NEW YORK — Nearly six weeks ago, the New York Knicks began to turn an awful start around against the similarly bad Brooklyn Nets with a 30-point win on Brooklyn’s home floor.
On Monday afternoon, the now-thriving Nets (17-22) returned that thrashing and left the Knicks (15-26) reeling again.
Putting behind the memories of a December 5 defeat that ended a season-long, nine-game losing streak for New York and which dropped Brooklyn to just 5-14, the Nets led the Knicks for all but the first 59 seconds during an easy 103-80 victory in the annual Martin Luther King, Jr. Day game at Madison Square Garden.
With future Hall of Fame starters Paul Pierce (three points) and Kevin Garnett (six points, six rebounds) each taking just four shots while combining for single digits in points, forward Joe Johnson scored 20 of his team-high 25 points in the opening half and forward Andray Blatche netted 19 points and a team-high 12 rebounds to lead Brooklyn.
While Johnson’s scoring all but canceled out a team-high 26 points from forward Carmelo Anthony, shooting guard Alan Anderson’s 15 points and 13 from guard Deron Williams more than offset J.R. Smith’s 15 points and 11 from Tim Hardaway, Jr.
“When we first played them, they embarrassed us,” Garnett admitted. “We wanted to come back and get sort of a payback and kind of redeem ourselves.”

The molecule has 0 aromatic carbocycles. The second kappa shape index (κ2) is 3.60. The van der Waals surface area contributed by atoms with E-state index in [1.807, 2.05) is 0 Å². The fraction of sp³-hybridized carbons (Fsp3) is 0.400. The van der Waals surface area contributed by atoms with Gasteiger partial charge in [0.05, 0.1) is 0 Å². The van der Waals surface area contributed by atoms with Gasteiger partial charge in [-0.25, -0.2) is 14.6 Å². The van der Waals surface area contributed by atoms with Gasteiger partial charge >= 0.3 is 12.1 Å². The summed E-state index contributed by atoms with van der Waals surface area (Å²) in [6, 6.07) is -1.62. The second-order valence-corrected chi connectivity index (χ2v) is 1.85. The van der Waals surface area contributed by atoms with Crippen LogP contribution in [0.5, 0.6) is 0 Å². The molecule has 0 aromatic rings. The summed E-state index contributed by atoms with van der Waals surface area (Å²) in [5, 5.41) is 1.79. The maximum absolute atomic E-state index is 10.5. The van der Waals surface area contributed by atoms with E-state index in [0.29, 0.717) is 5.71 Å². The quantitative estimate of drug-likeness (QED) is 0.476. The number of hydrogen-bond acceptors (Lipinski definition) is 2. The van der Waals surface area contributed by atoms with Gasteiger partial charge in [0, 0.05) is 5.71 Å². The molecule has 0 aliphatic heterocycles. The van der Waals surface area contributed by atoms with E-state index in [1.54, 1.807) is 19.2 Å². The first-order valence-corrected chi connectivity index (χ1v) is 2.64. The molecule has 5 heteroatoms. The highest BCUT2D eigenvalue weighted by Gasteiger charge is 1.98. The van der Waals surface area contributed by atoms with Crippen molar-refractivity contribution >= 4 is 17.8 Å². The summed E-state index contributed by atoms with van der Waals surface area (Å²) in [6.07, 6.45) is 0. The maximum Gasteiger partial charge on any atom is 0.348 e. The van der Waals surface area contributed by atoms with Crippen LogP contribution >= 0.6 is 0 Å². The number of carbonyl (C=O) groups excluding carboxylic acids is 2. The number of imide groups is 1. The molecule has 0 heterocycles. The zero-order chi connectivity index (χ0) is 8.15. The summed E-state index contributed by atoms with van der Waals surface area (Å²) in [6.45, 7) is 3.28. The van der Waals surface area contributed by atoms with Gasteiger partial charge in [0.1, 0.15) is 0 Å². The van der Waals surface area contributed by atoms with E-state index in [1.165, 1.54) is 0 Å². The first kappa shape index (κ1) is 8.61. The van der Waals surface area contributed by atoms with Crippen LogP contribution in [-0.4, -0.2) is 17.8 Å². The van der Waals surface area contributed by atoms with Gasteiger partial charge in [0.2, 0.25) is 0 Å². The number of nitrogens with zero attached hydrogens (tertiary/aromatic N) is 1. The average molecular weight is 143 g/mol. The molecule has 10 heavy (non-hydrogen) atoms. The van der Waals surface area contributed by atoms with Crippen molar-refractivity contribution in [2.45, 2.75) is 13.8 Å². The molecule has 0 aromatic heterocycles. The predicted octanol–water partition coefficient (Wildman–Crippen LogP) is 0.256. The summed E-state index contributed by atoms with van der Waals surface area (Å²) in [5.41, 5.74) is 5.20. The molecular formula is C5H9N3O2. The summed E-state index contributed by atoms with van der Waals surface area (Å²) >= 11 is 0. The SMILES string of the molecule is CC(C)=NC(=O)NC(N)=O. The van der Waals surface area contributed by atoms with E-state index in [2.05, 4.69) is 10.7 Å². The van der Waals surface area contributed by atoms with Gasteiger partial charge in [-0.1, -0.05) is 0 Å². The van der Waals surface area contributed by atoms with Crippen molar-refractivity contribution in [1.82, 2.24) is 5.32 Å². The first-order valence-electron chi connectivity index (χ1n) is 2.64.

Johnson added, “We talked about it, calling it a payback game, and we came out and we responded.”
Far more in sync offensively, the Nets tallied almost twice as many assists (25-13) and shot 49.3 percent (37-for-75) from the field, as the Knicks made just 24 of 71 shots (33.8 percent).
It was the second straight time that New York — which shot just 34.9 percent in a 15-point home loss to the Los Angeles Clippers on Friday night — hovered around the same dismal shooting rate while starting a crucial, season-long eight game homestand.
The loss was also the Knicks’ fourth straight overall, following a season-high five-game winning streak. Each of the defeats has come by double digits, something that the Nets — winners of seven of their past eight games — led by over the final 19½ minutes, as chants of “Broooklyyyyn” rained down from visiting Nets fans that were in attendance.
Head coach Mike Woodson attempted to clarify his team’s problems on each end of the floor, saying, “They got us in a rotation game… where… we get to scrambling. We’re one man short in terms of rotation [and] not where we needed to be… they made shots all over the place, and we couldn’t make shots.”
What particularly irked Woodson was the recurrence of a common theme all season, in which the Knicks let their offensive woes affect their defensive intensity. “When you’re struggling to score, you’ve got to make sure your defense is where it needs to be to keep you in there until your scoring comes around,” Woodson said.